Actually, the choir is very anxious to try things. There is so little to do here except rehearse, and they look forward to the new pieces I am able to find. I am in charge of the hymnals and their maintenance, and I usually load several new songs each week.

  For these Rachmaninoff pieces, the alto will need to become a tenor, the tenor will need to sing second tenor, and the baritone, heaven forbid, will need to sing bass. I know the baritone’s range, and I will have to keep his part confined to the four or five notes he can sing. As for the sopranos, I will divide them into two first sopranos and two altos. The current arrangement is for eight voices, but none of these people can sustain the effort these pieces require. Using just six voices will be easier for each chorister to sing, and I will play the highest notes and the lowest notes on the organ.

  This is very exciting, of course. If I were to attempt this in Texas, the entire project would be criticized and I would give it up as the aspiration of a fool. Here, on the other hand, I can work on these arrangements without any deadline and without constant complaints from people who actually have some training in arranging music.

  My computer is set up to work with a very small keyboard, also dug out of the trunk. It has about seventeen piano-like keys, and I can press a key to establish the tone and a key at the top of the keyboard to tell the computer which octave the note should be assigned to. With this computer system, I can reproduce tones from eleven octaves, about at the upper and lower range of human hearing.

  All this stuff weighed too much, and it cost me about $4,000 to bring it along. I expect I will have a use for it in the next months as I work on the Rachmaninoff.

  April 17, 2144 – Give Me That Old Time Religion went over very well with the locals. They were nodding and clapping with the choir, and the Reverend Walters was clearly pleased. However, they all walked out right before the offertory.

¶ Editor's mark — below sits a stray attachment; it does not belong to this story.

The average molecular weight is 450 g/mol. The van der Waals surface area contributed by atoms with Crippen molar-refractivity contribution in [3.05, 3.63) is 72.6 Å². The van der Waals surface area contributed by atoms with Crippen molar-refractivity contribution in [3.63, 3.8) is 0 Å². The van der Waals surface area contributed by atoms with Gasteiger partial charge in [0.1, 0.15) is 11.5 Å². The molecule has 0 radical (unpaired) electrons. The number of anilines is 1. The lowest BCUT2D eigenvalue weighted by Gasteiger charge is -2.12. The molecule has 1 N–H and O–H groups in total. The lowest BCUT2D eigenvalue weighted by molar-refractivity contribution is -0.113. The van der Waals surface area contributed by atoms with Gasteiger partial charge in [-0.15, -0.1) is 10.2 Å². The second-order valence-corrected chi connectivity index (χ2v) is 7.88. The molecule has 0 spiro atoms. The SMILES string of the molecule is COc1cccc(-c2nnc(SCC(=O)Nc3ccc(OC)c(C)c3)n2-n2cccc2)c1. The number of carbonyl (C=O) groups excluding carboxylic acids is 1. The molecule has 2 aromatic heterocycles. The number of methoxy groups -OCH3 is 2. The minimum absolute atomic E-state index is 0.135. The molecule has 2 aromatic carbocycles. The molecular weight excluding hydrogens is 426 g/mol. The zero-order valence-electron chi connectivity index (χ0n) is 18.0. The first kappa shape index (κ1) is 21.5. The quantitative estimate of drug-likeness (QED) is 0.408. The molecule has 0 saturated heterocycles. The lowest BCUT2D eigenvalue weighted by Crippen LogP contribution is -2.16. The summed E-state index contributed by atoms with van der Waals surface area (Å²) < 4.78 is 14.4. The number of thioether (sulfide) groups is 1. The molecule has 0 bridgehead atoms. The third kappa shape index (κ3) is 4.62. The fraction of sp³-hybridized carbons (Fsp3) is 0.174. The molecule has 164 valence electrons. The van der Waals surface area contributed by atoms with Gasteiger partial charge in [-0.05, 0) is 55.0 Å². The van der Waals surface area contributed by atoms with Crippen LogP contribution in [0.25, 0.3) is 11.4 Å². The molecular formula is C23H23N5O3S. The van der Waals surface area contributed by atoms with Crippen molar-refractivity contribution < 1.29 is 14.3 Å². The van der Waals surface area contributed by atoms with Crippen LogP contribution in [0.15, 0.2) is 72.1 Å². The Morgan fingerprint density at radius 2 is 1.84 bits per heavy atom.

The prayers for the cooks have not yet been answered.

  I hurry back to my elegant desk in my little cabin to work on the Rachmaninoff. I find I am very excited about it, not happy to tear myself away for services or rehearsals or even meals. I have been keeping it a big secret from the choir, but I hope we can start the rehearsals of the first piece within a month.

  If I pace myself at one of the fifteen pieces each six weeks, we will have all of them recorded before my two years is over.

  April 18, 2144 – The dining room was essentially empty today. The services were attended by a few Clarklians, but, as usual, they left before the sermon.

  The staff is idle. They are playing cards in the lounge when the Reverend Walters is not watching, and some of them are given to weeping. There is no alcohol for anybody to drown in here, as I frequently regret.

  The lull in activities in the dining room has not stopped the Reverend Walters from continuing with his long, sometimes angry sermons. Today the text was the commandment against coveting your neighbor’s wife, something these poor people have little time or inclination for. Even if the Clarklians were staying for the sermons, those texts are certainly inappropriate for them.

  I wish we could just have a list of suggested texts from which he is not allowed to depart. I also wish the government’s contract covered the maximum time for any sermon.

  We are out here without any supervision, except for the general manager who comes to inspect the dining room for cleanliness. If the Reverend Walters is driving away the dining room business, nobody can tell him to change his ways.

  Meanwhile, the choir and I keep moving ahead with the spirituals. I sent two more to the Deacon’s agent today, via the messaging service.

  Today we rehearsed I Couldn’t Hear Nobody Pray and Little
David, Play on Your Harp. Very rough. The first sopranos were both in poor voice, and the baritone was as usual.

  One woman keeps her hymnal on a very large zoom scale; I think she can only see three notes ahead of where we are singing, and this does not give her much time to sight read. When a rest comes, she has a hard time getting started again, often coming in flat. After a few rehearsals, she forgets the hymnal and sings from memory. That works much better.

  The tenor is our most enthusiastic singer, but, of course, his range is small. His face turns an alarming shade of red when anything like an F or an F# shows up on his hymnal. I can see he is thinking about the F and straining toward it, but it never comes out. He has a really solid middle C, though, and the notes about an octave below that are pretty good.